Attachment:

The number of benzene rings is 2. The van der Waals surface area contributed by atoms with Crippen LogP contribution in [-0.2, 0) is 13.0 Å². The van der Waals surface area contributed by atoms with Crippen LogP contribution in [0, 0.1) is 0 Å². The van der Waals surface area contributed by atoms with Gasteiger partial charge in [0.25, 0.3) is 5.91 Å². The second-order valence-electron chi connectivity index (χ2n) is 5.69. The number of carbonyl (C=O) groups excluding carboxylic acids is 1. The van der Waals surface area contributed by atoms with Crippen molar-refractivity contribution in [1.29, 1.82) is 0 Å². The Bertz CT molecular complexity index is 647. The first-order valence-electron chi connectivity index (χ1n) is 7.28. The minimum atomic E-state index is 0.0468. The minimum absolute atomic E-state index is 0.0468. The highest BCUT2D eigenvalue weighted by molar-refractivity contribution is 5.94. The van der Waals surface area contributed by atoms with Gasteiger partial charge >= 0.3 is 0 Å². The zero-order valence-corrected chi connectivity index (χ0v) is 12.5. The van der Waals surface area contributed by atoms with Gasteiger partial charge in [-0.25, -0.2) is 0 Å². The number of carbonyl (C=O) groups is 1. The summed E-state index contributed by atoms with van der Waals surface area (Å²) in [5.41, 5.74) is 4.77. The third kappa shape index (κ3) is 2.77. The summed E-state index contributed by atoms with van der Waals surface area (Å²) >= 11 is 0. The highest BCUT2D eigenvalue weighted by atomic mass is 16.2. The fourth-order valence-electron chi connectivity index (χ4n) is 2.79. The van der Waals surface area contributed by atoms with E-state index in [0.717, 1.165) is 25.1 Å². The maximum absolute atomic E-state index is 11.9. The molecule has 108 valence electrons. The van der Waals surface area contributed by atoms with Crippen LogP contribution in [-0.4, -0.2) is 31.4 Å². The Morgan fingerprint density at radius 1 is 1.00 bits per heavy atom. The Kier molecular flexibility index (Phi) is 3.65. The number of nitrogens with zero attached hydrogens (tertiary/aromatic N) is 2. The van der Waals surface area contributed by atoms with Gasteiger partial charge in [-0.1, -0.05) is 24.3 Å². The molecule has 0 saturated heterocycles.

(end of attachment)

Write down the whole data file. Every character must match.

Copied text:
The number of benzene rings is 2. The van der Waals surface area contributed by atoms with Crippen LogP contribution in [-0.2, 0) is 13.0 Å². The van der Waals surface area contributed by atoms with Crippen LogP contribution in [0, 0.1) is 0 Å². The van der Waals surface area contributed by atoms with Gasteiger partial charge in [0.25, 0.3) is 5.91 Å². The second-order valence-electron chi connectivity index (χ2n) is 5.69. The number of carbonyl (C=O) groups excluding carboxylic acids is 1. The van der Waals surface area contributed by atoms with Crippen molar-refractivity contribution in [1.29, 1.82) is 0 Å². The Bertz CT molecular complexity index is 647. The first-order valence-electron chi connectivity index (χ1n) is 7.28. The minimum atomic E-state index is 0.0468. The minimum absolute atomic E-state index is 0.0468. The highest BCUT2D eigenvalue weighted by molar-refractivity contribution is 5.94. The van der Waals surface area contributed by atoms with Gasteiger partial charge >= 0.3 is 0 Å². The zero-order valence-corrected chi connectivity index (χ0v) is 12.5. The van der Waals surface area contributed by atoms with Gasteiger partial charge in [-0.25, -0.2) is 0 Å². The number of carbonyl (C=O) groups is 1. The summed E-state index contributed by atoms with van der Waals surface area (Å²) in [5.41, 5.74) is 4.77. The third kappa shape index (κ3) is 2.77. The summed E-state index contributed by atoms with van der Waals surface area (Å²) >= 11 is 0. The highest BCUT2D eigenvalue weighted by atomic mass is 16.2. The fourth-order valence-electron chi connectivity index (χ4n) is 2.79. The van der Waals surface area contributed by atoms with E-state index in [0.717, 1.165) is 25.1 Å². The maximum absolute atomic E-state index is 11.9. The molecule has 108 valence electrons. The van der Waals surface area contributed by atoms with Crippen LogP contribution in [-0.4, -0.2) is 31.4 Å². The Morgan fingerprint density at radius 1 is 1.00 bits per heavy atom. The Kier molecular flexibility index (Phi) is 3.65. The number of nitrogens with zero attached hydrogens (tertiary/aromatic N) is 2. The van der Waals surface area contributed by atoms with Gasteiger partial charge in [-0.1, -0.05) is 24.3 Å². The molecule has 0 saturated heterocycles.